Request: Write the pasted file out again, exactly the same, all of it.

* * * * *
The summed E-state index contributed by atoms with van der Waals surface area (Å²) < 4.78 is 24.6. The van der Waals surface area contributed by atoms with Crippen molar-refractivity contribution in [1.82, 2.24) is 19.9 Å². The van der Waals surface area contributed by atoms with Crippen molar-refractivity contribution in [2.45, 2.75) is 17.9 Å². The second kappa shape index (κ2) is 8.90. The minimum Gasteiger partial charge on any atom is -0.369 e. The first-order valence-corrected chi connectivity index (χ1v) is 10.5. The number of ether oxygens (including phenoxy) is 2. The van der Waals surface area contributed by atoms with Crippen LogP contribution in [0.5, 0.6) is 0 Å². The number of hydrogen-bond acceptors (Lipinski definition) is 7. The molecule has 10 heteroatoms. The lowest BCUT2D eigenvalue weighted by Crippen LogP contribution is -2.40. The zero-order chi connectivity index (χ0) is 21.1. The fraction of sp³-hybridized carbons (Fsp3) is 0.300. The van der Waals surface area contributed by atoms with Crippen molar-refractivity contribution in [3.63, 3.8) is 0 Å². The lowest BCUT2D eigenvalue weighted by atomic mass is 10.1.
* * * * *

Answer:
The summed E-state index contributed by atoms with van der Waals surface area (Å²) < 4.78 is 24.6. The van der Waals surface area contributed by atoms with Crippen molar-refractivity contribution in [1.82, 2.24) is 19.9 Å². The van der Waals surface area contributed by atoms with Crippen molar-refractivity contribution in [2.45, 2.75) is 17.9 Å². The second kappa shape index (κ2) is 8.90. The minimum Gasteiger partial charge on any atom is -0.369 e. The first-order valence-corrected chi connectivity index (χ1v) is 10.5. The number of ether oxygens (including phenoxy) is 2. The van der Waals surface area contributed by atoms with Crippen LogP contribution in [0.5, 0.6) is 0 Å². The number of hydrogen-bond acceptors (Lipinski definition) is 7. The molecule has 10 heteroatoms. The lowest BCUT2D eigenvalue weighted by Crippen LogP contribution is -2.40. The zero-order chi connectivity index (χ0) is 21.1. The fraction of sp³-hybridized carbons (Fsp3) is 0.300. The van der Waals surface area contributed by atoms with Crippen molar-refractivity contribution in [3.63, 3.8) is 0 Å². The lowest BCUT2D eigenvalue weighted by atomic mass is 10.1.